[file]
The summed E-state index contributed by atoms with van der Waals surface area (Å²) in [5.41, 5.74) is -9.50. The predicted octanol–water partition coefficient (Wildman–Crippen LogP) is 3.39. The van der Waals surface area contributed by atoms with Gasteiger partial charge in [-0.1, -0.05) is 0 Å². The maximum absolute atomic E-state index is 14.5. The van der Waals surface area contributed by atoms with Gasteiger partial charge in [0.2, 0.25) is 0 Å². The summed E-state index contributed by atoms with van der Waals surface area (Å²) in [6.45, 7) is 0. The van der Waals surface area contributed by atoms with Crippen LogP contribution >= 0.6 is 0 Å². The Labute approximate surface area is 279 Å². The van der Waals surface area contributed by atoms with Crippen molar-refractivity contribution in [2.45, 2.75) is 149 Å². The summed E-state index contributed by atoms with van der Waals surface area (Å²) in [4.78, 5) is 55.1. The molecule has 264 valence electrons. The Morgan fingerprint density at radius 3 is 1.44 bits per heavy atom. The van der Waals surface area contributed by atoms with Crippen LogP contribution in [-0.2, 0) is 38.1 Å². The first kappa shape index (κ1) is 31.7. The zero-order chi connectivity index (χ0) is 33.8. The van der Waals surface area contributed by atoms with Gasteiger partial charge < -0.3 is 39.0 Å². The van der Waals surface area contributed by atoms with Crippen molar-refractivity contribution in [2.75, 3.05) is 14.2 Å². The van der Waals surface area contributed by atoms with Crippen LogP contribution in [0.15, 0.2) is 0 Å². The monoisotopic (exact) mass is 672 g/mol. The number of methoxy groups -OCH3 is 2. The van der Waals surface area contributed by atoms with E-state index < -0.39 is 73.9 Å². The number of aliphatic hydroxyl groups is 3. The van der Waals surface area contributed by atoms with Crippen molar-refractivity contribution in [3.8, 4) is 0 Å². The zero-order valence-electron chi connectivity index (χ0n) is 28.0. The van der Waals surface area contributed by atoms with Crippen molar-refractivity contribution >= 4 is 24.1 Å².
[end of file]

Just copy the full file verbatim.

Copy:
The summed E-state index contributed by atoms with van der Waals surface area (Å²) in [5.41, 5.74) is -9.50. The predicted octanol–water partition coefficient (Wildman–Crippen LogP) is 3.39. The van der Waals surface area contributed by atoms with Gasteiger partial charge in [-0.1, -0.05) is 0 Å². The maximum absolute atomic E-state index is 14.5. The van der Waals surface area contributed by atoms with Gasteiger partial charge in [0.2, 0.25) is 0 Å². The summed E-state index contributed by atoms with van der Waals surface area (Å²) in [6.45, 7) is 0. The van der Waals surface area contributed by atoms with Crippen LogP contribution >= 0.6 is 0 Å². The Labute approximate surface area is 279 Å². The van der Waals surface area contributed by atoms with Crippen molar-refractivity contribution in [2.45, 2.75) is 149 Å². The summed E-state index contributed by atoms with van der Waals surface area (Å²) in [4.78, 5) is 55.1. The molecule has 264 valence electrons. The Morgan fingerprint density at radius 3 is 1.44 bits per heavy atom. The van der Waals surface area contributed by atoms with Crippen LogP contribution in [-0.2, 0) is 38.1 Å². The first kappa shape index (κ1) is 31.7. The zero-order chi connectivity index (χ0) is 33.8. The van der Waals surface area contributed by atoms with Gasteiger partial charge < -0.3 is 39.0 Å². The van der Waals surface area contributed by atoms with Crippen molar-refractivity contribution in [2.75, 3.05) is 14.2 Å². The van der Waals surface area contributed by atoms with Crippen LogP contribution in [0.15, 0.2) is 0 Å². The monoisotopic (exact) mass is 672 g/mol. The number of methoxy groups -OCH3 is 2. The van der Waals surface area contributed by atoms with E-state index < -0.39 is 73.9 Å². The number of aliphatic hydroxyl groups is 3. The van der Waals surface area contributed by atoms with Crippen molar-refractivity contribution in [3.8, 4) is 0 Å². The zero-order valence-electron chi connectivity index (χ0n) is 28.0. The van der Waals surface area contributed by atoms with Crippen molar-refractivity contribution >= 4 is 24.1 Å².